Above: What Are Gravitational Waves? Gravitational Waves For Dummies.
The very first gravitational wave has been detected by LIGO, proving Albert Einstein’s Theory of Relativity. Where did this gravitational wave come from and what does it mean for the future of space science and astronomy? This article discusses why this scientific discovery is so important, what it means for astronomy, and what’s next for the future of space science and astrophysics.
What Are Gravitational Waves?
Gravitational waves are ripples in the curvature of spacetime that propagate as waves, generated in certain gravitational interactions and traveling outward from their source. The possibility of gravitational waves was discussed in 1893 using the analogy between the inverse-square law in gravitation and electricity. Predicted in 1916 by Albert Einstein on the basis of his theory of general relativity, gravitational waves transport energy as gravitational radiation, a form of radiant energy similar to electromagnetic radiation. Gravitational waves cannot exist in the Newtonian theory of gravitation, since Newtonian theory postulates that physical interactions propagate at infinite speed.
Gravitational wave astronomy is an emerging branch of astronomy which aims to use gravitational waves to collect observational data about objects such as neutron stars and black holes, events such as supernovae, and processes including those of the early universe shortly after the Big Bang. Various gravitational-wave observatories (detectors) are under construction or in operation, such as the Advanced LIGO which began observations in September 2015.
Potential sources of detectable gravitational waves include binary star systems composed of white dwarfs, neutron stars, and black holes. On February 11, 2016 the LIGO Scientific Collaboration and Virgo Collaboration teams announced that they had made the first observation of gravitational waves, originating from a pair of merging black holes using the Advanced LIGO detectors.
Introduction To Gravitational Waves:
In Einstein’s theory of general relativity, gravity is treated as a phenomenon resulting from the curvature of spacetime. This curvature is caused by the presence of mass. Generally, the more mass that is contained within a given volume of space, the greater the curvature of spacetime will be at the boundary of its volume. As objects with mass move around in spacetime, the curvature changes to reflect the changed locations of those objects. In certain circumstances, accelerating objects generate changes in this curvature, which propagate outwards at the speed of light in a wave-like manner. These propagating phenomena are known as gravitational waves.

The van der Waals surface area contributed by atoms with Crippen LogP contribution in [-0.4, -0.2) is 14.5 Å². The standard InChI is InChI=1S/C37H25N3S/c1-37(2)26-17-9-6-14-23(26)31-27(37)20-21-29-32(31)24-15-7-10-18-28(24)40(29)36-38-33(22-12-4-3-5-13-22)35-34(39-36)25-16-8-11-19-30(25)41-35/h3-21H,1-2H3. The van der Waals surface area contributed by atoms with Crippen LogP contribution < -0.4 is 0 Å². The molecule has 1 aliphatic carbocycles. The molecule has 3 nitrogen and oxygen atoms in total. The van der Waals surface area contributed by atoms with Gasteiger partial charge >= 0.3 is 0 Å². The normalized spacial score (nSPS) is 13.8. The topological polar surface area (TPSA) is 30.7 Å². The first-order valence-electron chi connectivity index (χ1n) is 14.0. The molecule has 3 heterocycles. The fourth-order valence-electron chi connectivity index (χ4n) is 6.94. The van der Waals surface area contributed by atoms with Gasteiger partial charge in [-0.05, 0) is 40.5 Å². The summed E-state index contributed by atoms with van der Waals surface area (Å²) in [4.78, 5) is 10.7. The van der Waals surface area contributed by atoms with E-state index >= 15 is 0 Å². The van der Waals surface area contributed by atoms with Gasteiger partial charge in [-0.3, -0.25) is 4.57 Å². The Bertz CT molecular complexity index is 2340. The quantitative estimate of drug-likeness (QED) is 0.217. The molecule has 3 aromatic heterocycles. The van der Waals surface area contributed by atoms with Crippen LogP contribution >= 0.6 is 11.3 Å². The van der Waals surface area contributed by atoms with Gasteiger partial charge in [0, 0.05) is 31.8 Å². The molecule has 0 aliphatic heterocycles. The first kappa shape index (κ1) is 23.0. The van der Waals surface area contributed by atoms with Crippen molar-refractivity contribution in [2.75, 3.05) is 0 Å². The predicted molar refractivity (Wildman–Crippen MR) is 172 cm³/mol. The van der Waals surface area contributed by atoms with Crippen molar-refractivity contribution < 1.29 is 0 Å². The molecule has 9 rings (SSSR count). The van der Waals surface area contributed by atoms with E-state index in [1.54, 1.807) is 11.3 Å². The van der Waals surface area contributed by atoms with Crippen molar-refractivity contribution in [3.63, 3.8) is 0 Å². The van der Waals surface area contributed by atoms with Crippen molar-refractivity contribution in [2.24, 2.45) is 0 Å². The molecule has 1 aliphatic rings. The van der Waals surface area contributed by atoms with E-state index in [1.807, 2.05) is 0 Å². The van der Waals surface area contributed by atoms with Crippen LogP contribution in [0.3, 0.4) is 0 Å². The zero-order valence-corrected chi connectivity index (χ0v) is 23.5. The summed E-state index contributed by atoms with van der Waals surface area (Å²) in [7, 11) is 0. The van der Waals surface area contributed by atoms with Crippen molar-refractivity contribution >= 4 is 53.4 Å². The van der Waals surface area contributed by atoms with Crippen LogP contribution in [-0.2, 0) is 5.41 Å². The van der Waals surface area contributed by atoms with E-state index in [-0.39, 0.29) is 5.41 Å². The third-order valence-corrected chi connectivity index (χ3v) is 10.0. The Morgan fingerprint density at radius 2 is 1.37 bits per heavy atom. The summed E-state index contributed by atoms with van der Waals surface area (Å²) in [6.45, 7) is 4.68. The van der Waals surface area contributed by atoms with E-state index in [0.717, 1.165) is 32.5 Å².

Gravitational waves can penetrate regions of space that electromagnetic waves cannot. They are able to allow the observation of the merger of black holes and possibly other exotic objects in the distant Universe. Such systems cannot be observed with more traditional means such as optical telescopes or radio telescopes, and so gravitational wave astronomy gives new insights into the workings of the Universe. In particular, gravitational waves could be of interest to cosmologists as they offer a possible way of observing the very early Universe. Precise measurements of gravitational waves will also allow scientists to more thoroughly test the general theory of relativity.
Albert Einstein And His Search For Gravitational Waves
In 1916 Albert Einstein predicted gravitational waves, ripples in the curvature of spacetime which propagate as waves, traveling outward from the source, transporting energy as gravitational radiation. The first indirect detection of gravitational waves came in the 1970’s through observation of a pair of closely orbiting neutron stars. The explanation of the decay in their orbital period was that they were emitting gravitational waves. Albert Einstein’s prediction was confirmed on February 11, 2016 when researchers at LIGO published direct observation on Earth of gravitational waves, exactly one hundred years after the prediction by Albert Einstein.
Above: What Are Gravitational Waves? Why Should We Care About Gravitational Waves?
On Feb 11, 2016 scientists at LIGO announced that they had detected gravitational waves for the first time. In the press conference heard around the world, the LIGO scientists explained that two black holes had merged 1.3 billion light years away and had created waves that passed by the LIGO detectors and were finally heard. Albert Einstein predicted the existence of these waves in his 1915 theory of general relativity, but it took a long time for us to come up with the technology to detect them. For one thing, we had to invent lasers, so just in case you can’t tell, we are very excited about this great scientific discovery in astronomy and astrophysics.
What Is LIGO And Why Is LIGO So Important In Astronomy And Space Exploration?
The Laser Interferometer Gravitational-Wave Observatory (LIGO) is a large-scale physics experiment and observatory that was created to detect gravitational waves. LIGO is a joint project among scientists from several colleges and universities. Scientists involved in the project and the analysis of the data for gravitational wave astronomy are organized by the LIGO Scientific Collaboration which includes more than 900 scientists from around the world.
LIGO is funded by the National Science Foundation (NSF), with important contributions from the United Kingdom Science and Technology Facilities Council, the Max Planck Society of Germany, and the Australian Research Council. LIGO is also the largest and most ambitious project ever funded by the National Science Foundation. Livingston Louisiana hosts one of the two LIGO gravitational wave detector sites, the other one being located in Hanford Washington. In September 2015, LIGO detected the first direct gravitational wave observation which was reported in February 2016.